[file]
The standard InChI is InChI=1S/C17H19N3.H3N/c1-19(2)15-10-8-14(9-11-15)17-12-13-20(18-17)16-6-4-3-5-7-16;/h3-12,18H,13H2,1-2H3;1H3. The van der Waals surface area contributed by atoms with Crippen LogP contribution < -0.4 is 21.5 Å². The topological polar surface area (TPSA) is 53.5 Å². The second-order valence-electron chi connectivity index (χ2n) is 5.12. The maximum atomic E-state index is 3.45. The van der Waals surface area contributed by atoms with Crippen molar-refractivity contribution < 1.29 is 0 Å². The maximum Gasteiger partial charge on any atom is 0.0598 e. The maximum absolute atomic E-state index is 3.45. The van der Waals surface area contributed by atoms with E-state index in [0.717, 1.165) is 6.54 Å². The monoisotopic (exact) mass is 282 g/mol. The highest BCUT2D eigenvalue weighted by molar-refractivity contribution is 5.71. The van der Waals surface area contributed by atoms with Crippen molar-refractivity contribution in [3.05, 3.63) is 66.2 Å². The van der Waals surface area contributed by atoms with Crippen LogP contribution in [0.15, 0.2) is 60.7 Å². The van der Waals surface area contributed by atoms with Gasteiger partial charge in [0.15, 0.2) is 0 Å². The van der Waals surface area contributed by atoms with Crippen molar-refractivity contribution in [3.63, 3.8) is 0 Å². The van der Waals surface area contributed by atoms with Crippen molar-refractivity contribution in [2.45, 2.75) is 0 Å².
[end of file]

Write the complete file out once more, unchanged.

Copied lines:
The standard InChI is InChI=1S/C17H19N3.H3N/c1-19(2)15-10-8-14(9-11-15)17-12-13-20(18-17)16-6-4-3-5-7-16;/h3-12,18H,13H2,1-2H3;1H3. The van der Waals surface area contributed by atoms with Crippen LogP contribution < -0.4 is 21.5 Å². The topological polar surface area (TPSA) is 53.5 Å². The second-order valence-electron chi connectivity index (χ2n) is 5.12. The maximum atomic E-state index is 3.45. The van der Waals surface area contributed by atoms with Crippen molar-refractivity contribution < 1.29 is 0 Å². The maximum Gasteiger partial charge on any atom is 0.0598 e. The maximum absolute atomic E-state index is 3.45. The van der Waals surface area contributed by atoms with E-state index in [0.717, 1.165) is 6.54 Å². The monoisotopic (exact) mass is 282 g/mol. The highest BCUT2D eigenvalue weighted by molar-refractivity contribution is 5.71. The van der Waals surface area contributed by atoms with Crippen molar-refractivity contribution in [3.05, 3.63) is 66.2 Å². The van der Waals surface area contributed by atoms with Crippen LogP contribution in [0.15, 0.2) is 60.7 Å². The van der Waals surface area contributed by atoms with Gasteiger partial charge in [0.15, 0.2) is 0 Å². The van der Waals surface area contributed by atoms with Crippen molar-refractivity contribution in [3.63, 3.8) is 0 Å². The van der Waals surface area contributed by atoms with Crippen molar-refractivity contribution in [2.45, 2.75) is 0 Å².